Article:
The free eBook that I mentioned earlier does a good job of explaining a branch. It uses an example with paper. If I’m working on a manuscript and need people to review it, I would print off a copy for everyone, I’ll say 5. Five copies for five people. Each person marks up the manuscript. Well, I now have 5 versions with various edits. I have 5 branches. When I get ready to update my manuscript, I have to compile all of the edits to make it work.

Same thing with subversion. Each section of code that I pull out and develop by myself becomes a branch.

a trunk?

A trunk is your main line of development. To go back to the manuscript metaphor, it’s the compiled manuscript, the master.

a tag?

A tag is a marker that highlights revisions. In English? It’s notes that you’ve written to yourself so you’ll remember what you updated. It could be “released in version 1.0” or “fixed the notifications.”

Actually, Beanstalk has an activity tab that displays a log of each time you committed along with the appropriate tags.

Beanstalk Activity Screenshot

Additionally, Versions has a tab called Timeline that does the same thing.

Versions Timeline Screenshot

Hopefully this is enough to get you started. Let me know if you have any questions or if you’ve found other programs, tips and tricks.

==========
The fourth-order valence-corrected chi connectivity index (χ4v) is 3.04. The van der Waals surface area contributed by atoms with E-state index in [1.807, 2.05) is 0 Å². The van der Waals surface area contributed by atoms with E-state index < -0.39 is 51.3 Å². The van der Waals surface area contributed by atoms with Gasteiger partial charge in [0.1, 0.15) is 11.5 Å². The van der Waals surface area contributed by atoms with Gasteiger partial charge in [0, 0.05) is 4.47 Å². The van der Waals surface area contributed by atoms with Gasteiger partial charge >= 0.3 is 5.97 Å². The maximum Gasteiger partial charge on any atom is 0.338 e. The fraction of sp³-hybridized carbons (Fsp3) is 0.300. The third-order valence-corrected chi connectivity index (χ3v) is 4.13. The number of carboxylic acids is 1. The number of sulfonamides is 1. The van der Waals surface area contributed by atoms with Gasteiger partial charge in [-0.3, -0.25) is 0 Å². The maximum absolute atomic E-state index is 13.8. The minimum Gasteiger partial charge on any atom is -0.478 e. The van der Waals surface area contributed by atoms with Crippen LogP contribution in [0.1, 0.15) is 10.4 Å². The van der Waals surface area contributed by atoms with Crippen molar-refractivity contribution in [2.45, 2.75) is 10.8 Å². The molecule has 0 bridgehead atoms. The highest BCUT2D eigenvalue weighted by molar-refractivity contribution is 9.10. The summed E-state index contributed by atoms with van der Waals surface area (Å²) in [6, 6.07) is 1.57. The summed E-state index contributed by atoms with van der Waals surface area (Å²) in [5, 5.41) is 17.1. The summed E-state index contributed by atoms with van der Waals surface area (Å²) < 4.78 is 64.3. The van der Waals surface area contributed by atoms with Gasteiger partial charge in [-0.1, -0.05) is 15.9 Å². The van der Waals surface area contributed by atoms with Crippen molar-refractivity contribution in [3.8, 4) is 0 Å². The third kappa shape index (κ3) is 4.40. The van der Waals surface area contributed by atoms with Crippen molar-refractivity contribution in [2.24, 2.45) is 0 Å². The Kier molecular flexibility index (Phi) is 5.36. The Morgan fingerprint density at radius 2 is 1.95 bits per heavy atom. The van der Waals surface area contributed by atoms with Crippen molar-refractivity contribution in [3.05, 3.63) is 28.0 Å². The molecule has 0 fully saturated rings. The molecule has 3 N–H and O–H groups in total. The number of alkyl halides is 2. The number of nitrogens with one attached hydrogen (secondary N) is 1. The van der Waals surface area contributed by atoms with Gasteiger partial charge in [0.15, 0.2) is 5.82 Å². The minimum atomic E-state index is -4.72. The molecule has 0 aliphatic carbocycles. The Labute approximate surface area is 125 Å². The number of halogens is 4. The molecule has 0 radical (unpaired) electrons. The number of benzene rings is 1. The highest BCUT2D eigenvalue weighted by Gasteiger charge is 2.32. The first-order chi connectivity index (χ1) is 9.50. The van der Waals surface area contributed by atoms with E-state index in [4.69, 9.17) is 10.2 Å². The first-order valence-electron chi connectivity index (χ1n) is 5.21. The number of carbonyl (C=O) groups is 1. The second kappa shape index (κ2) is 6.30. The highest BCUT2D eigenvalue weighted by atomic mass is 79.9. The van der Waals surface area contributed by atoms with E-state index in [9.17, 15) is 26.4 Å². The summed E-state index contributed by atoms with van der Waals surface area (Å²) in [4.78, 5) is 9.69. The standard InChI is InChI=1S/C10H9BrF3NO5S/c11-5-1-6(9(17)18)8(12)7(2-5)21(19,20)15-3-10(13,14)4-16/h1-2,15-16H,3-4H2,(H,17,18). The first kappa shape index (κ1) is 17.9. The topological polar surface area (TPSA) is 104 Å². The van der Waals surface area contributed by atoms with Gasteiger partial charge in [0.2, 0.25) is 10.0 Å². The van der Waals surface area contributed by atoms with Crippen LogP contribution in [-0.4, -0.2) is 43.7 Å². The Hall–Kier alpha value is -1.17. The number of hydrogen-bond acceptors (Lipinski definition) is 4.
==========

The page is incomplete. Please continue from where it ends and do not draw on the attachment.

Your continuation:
(2) Comments :: Leave a Comment :: Permalink




2 Responses



ON 12.18.2010 Justin THOUGHT:

this is my first time working through Versions / beanstalk as well. The concept is new to me and i’m a bit confused. Do you have a folder or repo bookmark for every project you are working on? Are these bookmarks (in versions) just subfolders of BEANSTALK on your mac?

so you have:

localhost/beanstalk/super-secret project
loclahost/beanstalk/client-A-site
localhost/beanstalk/client-B-site
localhost/beanstalk/amyhaywood.com   etc…

am i just way off?


ON 12.23.2010 Amy THOUGHT:

@Justin you are exactly right! Each project has its own bookmark in Versions. Is there anything else that I can help clarify?